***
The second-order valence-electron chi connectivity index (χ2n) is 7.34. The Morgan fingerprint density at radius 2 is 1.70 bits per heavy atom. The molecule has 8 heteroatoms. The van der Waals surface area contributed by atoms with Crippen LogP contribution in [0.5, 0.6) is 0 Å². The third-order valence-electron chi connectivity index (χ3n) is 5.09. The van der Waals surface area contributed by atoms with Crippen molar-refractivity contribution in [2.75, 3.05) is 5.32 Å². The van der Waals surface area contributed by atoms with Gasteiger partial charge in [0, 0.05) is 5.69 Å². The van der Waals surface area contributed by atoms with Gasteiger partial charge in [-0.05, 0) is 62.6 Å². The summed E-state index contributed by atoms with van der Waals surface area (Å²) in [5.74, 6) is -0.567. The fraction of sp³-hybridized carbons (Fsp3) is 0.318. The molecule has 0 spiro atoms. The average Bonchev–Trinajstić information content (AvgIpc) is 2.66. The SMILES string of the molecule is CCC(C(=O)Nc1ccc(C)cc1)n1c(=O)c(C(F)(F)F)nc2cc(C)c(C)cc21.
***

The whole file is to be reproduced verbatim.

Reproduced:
The second-order valence-electron chi connectivity index (χ2n) is 7.34. The Morgan fingerprint density at radius 2 is 1.70 bits per heavy atom. The molecule has 8 heteroatoms. The van der Waals surface area contributed by atoms with Crippen LogP contribution in [0.5, 0.6) is 0 Å². The third-order valence-electron chi connectivity index (χ3n) is 5.09. The van der Waals surface area contributed by atoms with Crippen molar-refractivity contribution in [2.75, 3.05) is 5.32 Å². The van der Waals surface area contributed by atoms with Gasteiger partial charge in [0, 0.05) is 5.69 Å². The van der Waals surface area contributed by atoms with Gasteiger partial charge in [-0.05, 0) is 62.6 Å². The summed E-state index contributed by atoms with van der Waals surface area (Å²) in [5.74, 6) is -0.567. The fraction of sp³-hybridized carbons (Fsp3) is 0.318. The molecule has 0 spiro atoms. The average Bonchev–Trinajstić information content (AvgIpc) is 2.66. The SMILES string of the molecule is CCC(C(=O)Nc1ccc(C)cc1)n1c(=O)c(C(F)(F)F)nc2cc(C)c(C)cc21.